Including a second-year quarterback coming off a stellar rookie campaign in the first round is something I’ve really struggled with. Still, after Newton broke Peyton Manning’s rookie passing record last Sunday and added four more touchdowns to his 34 touchdown total, I can’t resist any longer. With one more year of fantasy greatness, I’ll be willing to put Newton in the First Tier of fantasy quarterbacks, but I can’t do that after just one great season. For now, he deserves a spot at the tail end of the first round and at the top of the Second Tier of fantasy quarterbacks.
11) Calvin Johnson
As far as Johnson goes, he’s easily the best wide receiver in the NFL. The second half of his season has been disappointing because the Detroit Lions have lost their running game and defenses are having an easier time of double and triple teaming him. Still, last week’s 210-receiving yard, two-touchdown performance from Johnson is a clear reminder that he’s still the best receiver in the game. If the Lions can fix their running game over the offseason, he should be the first receiver drafted next August.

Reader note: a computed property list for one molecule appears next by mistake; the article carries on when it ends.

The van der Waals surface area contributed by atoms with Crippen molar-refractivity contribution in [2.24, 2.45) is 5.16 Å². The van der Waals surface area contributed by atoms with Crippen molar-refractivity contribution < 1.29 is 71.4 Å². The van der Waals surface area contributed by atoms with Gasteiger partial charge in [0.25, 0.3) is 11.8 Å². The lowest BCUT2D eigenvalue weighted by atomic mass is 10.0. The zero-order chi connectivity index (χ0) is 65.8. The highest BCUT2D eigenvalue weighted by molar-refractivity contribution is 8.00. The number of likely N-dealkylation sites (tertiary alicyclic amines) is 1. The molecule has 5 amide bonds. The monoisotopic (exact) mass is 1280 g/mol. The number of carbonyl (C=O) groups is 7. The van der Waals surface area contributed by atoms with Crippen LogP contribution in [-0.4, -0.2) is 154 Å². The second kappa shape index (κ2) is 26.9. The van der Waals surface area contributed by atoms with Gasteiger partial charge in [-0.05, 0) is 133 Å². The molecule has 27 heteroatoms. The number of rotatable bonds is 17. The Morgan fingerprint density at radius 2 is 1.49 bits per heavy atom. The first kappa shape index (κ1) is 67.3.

12) Wes Welker
Welker has become the most reliable receiver in fantasy football, and this year, in most formats, he’ll be the top scorer among receivers. He’s having another 100-plus reception season, this time with nine touchdowns and more than 1,400 receiving yards. By the time the season is over, he’ll have career bests in receiving yards and touchdowns. He’s the No. 1 receiver in the New England’s high-octane offense and this season he’s finally getting touchdowns, which was a weakness earlier in his career. In points per reception leagues he’s an absolute monster. No matter the format, though, he’s about as safe a pick as you can get, and as long as Tom Brady’s throwing to him, there’s no sign he’s going to slow down any time soon.